Herb Ohta, Jr. & Daniel Ho:
“2 to 3 Feet: ‘Ukuleles In Paradise 3”
Daniel Ho Creations (DHC 80060)
2008 Hawai'i Music Awards Nominee
(Best 'Ukulele Recording)
EXECUTIVE PRODUCER: Daniel Ho Creations
PRODUCER(S): Herb Ohta, Jr. & Daniel Ho
ENGINEERING, MIX, & MASTERING: Daniel Ho
The Honolulu Advertiser
Friday May 30, 2008
Review By Wayne Harada
Genre: 'Ukulele instrumentals.
Distinguishing notes: Herb Ohta Jr. and Daniel Ho, who have collaborated twice before, put their swift and agile hands to the service of surf-inspired instrumentals here. It's acoustic heaven, really.
The title refers to Waikiki surf — generally 2 to 3 feet, large enough for some wave action, small enough to be safe for newbies on boards. This sit-down-and-unwind-uke-strumming makes a good accompaniment.
The songs includs "Surfing Walls," "Slack Tides" and "Expressions" — the latter pair also found in the musicians' solo albums. "Wave," Antonio Carlos Jobim's bossa nova fave from Ohta's dad's repertoire, still has Latin and romantic inflections. (Dad is, of course, Herb "Ohta-san" Ohta.)
"Pahala We Go" has Big Island influences, composed while the duo taught uke with pal Keoki Kahumoku, and this playful scenario sets the right tone as the opening track.
Another joint effort, "Night Surfing," is a bit more tranquil and calming.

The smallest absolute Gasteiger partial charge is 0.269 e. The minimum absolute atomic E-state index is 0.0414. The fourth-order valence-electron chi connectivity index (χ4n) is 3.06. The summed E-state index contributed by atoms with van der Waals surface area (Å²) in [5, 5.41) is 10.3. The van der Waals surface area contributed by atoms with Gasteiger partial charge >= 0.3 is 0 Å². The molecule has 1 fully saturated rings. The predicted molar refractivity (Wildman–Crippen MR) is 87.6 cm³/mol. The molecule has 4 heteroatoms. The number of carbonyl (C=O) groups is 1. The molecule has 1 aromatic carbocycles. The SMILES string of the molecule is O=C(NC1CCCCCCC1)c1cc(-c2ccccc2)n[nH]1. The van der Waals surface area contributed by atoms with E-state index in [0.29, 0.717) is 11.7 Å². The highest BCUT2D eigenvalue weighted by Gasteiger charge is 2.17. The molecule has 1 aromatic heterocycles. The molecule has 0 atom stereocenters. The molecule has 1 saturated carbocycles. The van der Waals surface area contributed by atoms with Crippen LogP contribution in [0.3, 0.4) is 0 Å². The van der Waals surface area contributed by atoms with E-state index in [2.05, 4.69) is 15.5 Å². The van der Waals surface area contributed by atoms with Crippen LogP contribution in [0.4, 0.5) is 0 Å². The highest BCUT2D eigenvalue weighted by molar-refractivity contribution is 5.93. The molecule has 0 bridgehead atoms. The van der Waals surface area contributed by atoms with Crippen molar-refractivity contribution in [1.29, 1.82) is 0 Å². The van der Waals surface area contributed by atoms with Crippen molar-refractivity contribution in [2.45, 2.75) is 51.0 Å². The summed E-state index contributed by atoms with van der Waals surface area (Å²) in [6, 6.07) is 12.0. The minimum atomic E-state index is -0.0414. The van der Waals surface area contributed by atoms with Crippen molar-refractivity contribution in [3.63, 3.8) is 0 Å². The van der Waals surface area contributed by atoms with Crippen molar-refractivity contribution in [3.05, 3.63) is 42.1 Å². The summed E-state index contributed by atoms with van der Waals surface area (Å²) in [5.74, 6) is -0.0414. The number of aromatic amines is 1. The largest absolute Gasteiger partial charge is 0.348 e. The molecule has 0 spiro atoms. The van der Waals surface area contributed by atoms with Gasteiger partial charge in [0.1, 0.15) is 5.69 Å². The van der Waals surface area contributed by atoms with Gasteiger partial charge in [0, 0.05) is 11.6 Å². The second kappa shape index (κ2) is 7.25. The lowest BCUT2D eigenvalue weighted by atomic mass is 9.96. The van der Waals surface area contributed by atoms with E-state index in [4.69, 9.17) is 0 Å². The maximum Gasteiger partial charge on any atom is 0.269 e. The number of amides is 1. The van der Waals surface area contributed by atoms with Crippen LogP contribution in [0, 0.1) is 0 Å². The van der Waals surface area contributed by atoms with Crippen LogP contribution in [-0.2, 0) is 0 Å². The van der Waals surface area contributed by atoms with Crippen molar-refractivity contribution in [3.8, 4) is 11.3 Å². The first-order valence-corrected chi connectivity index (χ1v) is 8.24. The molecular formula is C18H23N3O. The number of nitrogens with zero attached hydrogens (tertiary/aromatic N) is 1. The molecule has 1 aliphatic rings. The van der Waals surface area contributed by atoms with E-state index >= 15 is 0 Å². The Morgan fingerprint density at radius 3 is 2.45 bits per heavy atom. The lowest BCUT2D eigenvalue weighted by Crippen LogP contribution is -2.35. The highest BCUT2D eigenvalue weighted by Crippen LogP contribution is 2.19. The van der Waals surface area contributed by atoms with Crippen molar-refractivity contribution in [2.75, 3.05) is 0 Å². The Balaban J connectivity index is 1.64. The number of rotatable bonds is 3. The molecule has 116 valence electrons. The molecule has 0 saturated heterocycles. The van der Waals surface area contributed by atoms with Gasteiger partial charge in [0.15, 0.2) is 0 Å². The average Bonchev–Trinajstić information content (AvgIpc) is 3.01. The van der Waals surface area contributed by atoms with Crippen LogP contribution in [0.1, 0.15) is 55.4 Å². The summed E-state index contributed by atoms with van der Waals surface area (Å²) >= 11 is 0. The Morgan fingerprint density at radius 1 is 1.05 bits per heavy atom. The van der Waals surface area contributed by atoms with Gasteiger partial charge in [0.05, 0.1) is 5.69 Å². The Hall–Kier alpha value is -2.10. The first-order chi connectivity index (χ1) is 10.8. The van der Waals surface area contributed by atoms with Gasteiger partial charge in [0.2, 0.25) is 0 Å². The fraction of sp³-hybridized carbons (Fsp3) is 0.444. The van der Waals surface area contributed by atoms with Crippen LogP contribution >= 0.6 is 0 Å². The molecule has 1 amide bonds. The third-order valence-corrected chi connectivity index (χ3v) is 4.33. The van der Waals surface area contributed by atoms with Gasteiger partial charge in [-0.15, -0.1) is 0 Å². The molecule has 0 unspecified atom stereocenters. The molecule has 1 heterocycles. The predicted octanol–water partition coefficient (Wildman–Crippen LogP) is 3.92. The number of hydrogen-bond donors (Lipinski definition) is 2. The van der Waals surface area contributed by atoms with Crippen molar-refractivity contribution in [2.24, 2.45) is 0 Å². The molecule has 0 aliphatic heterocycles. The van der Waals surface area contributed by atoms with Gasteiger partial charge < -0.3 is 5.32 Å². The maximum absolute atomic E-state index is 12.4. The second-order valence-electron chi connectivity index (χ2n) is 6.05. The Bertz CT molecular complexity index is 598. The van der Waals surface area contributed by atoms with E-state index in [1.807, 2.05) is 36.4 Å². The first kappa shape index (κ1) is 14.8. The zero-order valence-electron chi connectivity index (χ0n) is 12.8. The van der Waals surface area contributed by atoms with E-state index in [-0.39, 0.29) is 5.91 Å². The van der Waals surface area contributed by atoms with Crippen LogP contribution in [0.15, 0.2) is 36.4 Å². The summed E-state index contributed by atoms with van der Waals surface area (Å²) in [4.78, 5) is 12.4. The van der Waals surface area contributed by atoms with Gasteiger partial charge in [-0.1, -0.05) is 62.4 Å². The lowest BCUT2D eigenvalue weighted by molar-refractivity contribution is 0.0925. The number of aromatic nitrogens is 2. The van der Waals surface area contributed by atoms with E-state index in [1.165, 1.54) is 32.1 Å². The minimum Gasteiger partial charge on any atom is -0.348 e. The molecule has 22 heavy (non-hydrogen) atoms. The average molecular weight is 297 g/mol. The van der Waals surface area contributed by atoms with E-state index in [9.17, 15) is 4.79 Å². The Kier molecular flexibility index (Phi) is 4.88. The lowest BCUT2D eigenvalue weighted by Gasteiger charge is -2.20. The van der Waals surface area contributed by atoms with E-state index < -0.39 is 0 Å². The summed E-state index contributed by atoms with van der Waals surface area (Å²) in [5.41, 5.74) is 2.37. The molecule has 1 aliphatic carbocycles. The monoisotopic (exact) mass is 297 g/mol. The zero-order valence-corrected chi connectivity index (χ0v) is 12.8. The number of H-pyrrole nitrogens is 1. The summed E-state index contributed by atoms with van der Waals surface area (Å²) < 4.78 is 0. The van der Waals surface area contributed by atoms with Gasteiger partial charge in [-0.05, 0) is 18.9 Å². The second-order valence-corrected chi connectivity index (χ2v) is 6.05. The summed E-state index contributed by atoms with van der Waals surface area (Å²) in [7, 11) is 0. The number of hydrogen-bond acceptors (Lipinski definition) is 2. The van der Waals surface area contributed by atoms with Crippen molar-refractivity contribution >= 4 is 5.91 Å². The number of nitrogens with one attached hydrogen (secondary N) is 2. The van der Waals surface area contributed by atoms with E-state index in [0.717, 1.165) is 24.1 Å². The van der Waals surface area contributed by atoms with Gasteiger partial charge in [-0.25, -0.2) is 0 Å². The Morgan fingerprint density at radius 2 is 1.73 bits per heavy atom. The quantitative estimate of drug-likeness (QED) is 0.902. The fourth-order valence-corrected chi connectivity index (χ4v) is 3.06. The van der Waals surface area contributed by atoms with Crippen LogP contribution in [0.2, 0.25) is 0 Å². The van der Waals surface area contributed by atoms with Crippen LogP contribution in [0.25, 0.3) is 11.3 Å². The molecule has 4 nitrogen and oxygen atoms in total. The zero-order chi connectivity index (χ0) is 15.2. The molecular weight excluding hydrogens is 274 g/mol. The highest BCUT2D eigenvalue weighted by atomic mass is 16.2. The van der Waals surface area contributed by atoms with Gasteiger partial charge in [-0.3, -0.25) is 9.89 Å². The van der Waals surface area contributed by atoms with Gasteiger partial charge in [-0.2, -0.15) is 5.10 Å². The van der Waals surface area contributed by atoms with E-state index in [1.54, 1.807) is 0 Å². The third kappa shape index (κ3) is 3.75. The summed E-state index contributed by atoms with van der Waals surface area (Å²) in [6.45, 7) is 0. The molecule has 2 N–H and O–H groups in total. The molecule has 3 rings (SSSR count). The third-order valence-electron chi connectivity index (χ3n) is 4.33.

Wordless in its revival here, "Laupahoehoe Hula" (also called "The Boy From Laupahoehoe") brings back the Irmgard Aluli and Mary Kawena Pukui classic for a new generation of strummers to explore and adopt.
Our take: Just in time for summer listening, "2 to 3 Feet" adds up to casual and comforting fun.
The Star Bulletin
Friday May 23, 2008
Review By John Berger
Herb Ohta Jr., and Grammy Award-winning producer Daniel Ho add a third chapter to their productive musical collaboration with this addition to their "'Ukuleles in Paradise" series. Most of the melodies are originals, but the duo shows their skill as arrangers by including three by other composers.
As with their previous projects, Ohta plays a conventional four-string ukulele, while Ho uses a six-string instrument. And, once again, there is no additional instrumentation. None are needed.
Instrumental albums often seem intended for background music or even as ambient noise, but the duo's craftsmanship consistently deserves attentive listening. The interplay between the two musicians, and the tonal interplay between distinctly different instruments, keeps their work interesting through repeat plays. Their interpretation of "Laupahoehoe Hula," for instance, contains just enough in the way of melodic references to make it an imaginative departure from the standard arrangement.